Japanese telcos vie for share in consumer robot-as-a-service business Let’s hope that #IStandWithAhmed will help improve diversity in roboticsDoes the Small UAV industry need its own coalition?Snowden BEAMs into TED: How robotic telepresence disrupts bordersTurning the lens on robotics reporting: An interview with New York Times technology reporter John MarkoffBackground
From 2008-2010 Siegel worked at the Institute for Dynamic Systems and Control (IDSC) at the Swiss Federal Institute of Technology (ETH Zurich) with Raffaello D'Andrea's research group. On her return to her native Canada in 2010, she continued to consult with various groups at ETH, including the Department of Mechanical Engineering, the European Control Association, and the Gramazio Kohler Group, for whom she wrote edited and wrote key portions of the successful CHF 13.4 million NCCR grant for Digital Fabrication.
Siegel is also an artist represented by the Olga Korper Gallery in Toronto, Canada, and has exhibited internationally. Her artwork is primarily motivated by the history of disruptive technologies.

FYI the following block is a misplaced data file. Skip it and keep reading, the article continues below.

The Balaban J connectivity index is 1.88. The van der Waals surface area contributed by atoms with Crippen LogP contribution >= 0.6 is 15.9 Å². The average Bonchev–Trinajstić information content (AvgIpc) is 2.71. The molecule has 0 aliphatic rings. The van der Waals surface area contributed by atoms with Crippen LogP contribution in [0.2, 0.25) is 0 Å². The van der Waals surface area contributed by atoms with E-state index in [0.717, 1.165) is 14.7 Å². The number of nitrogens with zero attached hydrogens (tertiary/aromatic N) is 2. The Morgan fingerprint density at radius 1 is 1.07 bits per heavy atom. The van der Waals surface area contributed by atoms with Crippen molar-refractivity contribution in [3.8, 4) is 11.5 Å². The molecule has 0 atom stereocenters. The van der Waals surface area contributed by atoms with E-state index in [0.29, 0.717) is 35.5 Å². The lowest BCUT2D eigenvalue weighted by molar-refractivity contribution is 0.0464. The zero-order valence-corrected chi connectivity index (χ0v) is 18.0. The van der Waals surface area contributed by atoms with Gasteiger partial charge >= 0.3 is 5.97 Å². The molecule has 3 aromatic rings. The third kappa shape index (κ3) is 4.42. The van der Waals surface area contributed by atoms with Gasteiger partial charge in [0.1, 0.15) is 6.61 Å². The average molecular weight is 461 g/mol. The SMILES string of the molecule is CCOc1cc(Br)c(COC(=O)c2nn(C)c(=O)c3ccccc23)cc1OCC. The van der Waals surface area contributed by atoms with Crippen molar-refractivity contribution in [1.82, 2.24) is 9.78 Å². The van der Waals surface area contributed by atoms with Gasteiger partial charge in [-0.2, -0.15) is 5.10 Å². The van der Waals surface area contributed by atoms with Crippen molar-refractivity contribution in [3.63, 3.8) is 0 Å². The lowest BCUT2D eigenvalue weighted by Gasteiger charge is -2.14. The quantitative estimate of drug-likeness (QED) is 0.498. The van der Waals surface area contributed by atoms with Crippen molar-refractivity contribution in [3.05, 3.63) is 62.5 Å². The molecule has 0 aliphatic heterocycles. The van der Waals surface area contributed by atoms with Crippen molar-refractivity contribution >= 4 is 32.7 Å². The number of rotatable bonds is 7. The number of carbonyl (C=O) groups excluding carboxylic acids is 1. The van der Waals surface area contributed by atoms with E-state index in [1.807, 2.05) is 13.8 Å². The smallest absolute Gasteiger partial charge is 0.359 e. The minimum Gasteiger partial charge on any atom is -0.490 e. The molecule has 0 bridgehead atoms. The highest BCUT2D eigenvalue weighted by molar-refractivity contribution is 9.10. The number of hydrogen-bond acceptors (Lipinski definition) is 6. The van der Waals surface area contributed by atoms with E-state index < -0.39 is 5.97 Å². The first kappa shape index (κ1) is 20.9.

Whether working with others or on her own projects, Siegel is at heart a story teller interested in how technology shapes the human condition.
She remains an editor-at-large, seeking out important stories to tell in the disruptive technologies landscape.
Join us at the 2017 IEEE/RSJ International Conference on Intelligent Robots and Systems (IROS 2017) for a full day workshop that will bring together international stakeholders in robotics to examine best practices for accelerating robotics innovation through strategic policy frameworks.
A new white paper by the Robotics Industries Association (RIA) says that as many as 2 million US manufacturing jobs will go unfilled in the next ten years due to a lack of skilled workers. According to the paper: “80% of manufacturers report a shortage of qualified applicants for skilled production positions, and the shortage could cost US manufacturers 11% of their annual earnings.”